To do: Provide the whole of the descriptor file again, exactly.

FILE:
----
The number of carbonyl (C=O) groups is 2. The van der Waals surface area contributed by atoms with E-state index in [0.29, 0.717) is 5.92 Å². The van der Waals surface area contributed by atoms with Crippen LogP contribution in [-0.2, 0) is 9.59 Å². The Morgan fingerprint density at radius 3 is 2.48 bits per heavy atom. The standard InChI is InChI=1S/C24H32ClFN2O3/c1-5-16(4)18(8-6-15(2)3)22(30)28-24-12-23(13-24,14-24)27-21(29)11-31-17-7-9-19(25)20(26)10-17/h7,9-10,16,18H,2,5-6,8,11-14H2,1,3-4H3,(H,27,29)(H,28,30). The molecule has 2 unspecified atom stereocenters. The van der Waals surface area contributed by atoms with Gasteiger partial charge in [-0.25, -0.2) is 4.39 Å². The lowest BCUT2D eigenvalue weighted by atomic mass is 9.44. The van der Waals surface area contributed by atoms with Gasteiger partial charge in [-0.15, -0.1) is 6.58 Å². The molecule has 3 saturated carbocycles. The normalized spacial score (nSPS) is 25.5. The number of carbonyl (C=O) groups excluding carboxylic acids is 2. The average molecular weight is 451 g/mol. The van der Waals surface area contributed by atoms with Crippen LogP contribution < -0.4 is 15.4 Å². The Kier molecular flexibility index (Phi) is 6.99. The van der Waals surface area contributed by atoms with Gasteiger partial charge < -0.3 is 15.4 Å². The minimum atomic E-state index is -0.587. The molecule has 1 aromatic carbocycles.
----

The number of carbonyl (C=O) groups is 2. The van der Waals surface area contributed by atoms with E-state index in [0.29, 0.717) is 5.92 Å². The van der Waals surface area contributed by atoms with Crippen LogP contribution in [-0.2, 0) is 9.59 Å². The Morgan fingerprint density at radius 3 is 2.48 bits per heavy atom. The standard InChI is InChI=1S/C24H32ClFN2O3/c1-5-16(4)18(8-6-15(2)3)22(30)28-24-12-23(13-24,14-24)27-21(29)11-31-17-7-9-19(25)20(26)10-17/h7,9-10,16,18H,2,5-6,8,11-14H2,1,3-4H3,(H,27,29)(H,28,30). The molecule has 2 unspecified atom stereocenters. The van der Waals surface area contributed by atoms with Gasteiger partial charge in [-0.25, -0.2) is 4.39 Å². The lowest BCUT2D eigenvalue weighted by atomic mass is 9.44. The van der Waals surface area contributed by atoms with Gasteiger partial charge in [-0.15, -0.1) is 6.58 Å². The molecule has 3 saturated carbocycles. The normalized spacial score (nSPS) is 25.5. The number of carbonyl (C=O) groups excluding carboxylic acids is 2. The average molecular weight is 451 g/mol. The van der Waals surface area contributed by atoms with Crippen LogP contribution < -0.4 is 15.4 Å². The Kier molecular flexibility index (Phi) is 6.99. The van der Waals surface area contributed by atoms with Gasteiger partial charge < -0.3 is 15.4 Å². The minimum atomic E-state index is -0.587. The molecule has 1 aromatic carbocycles.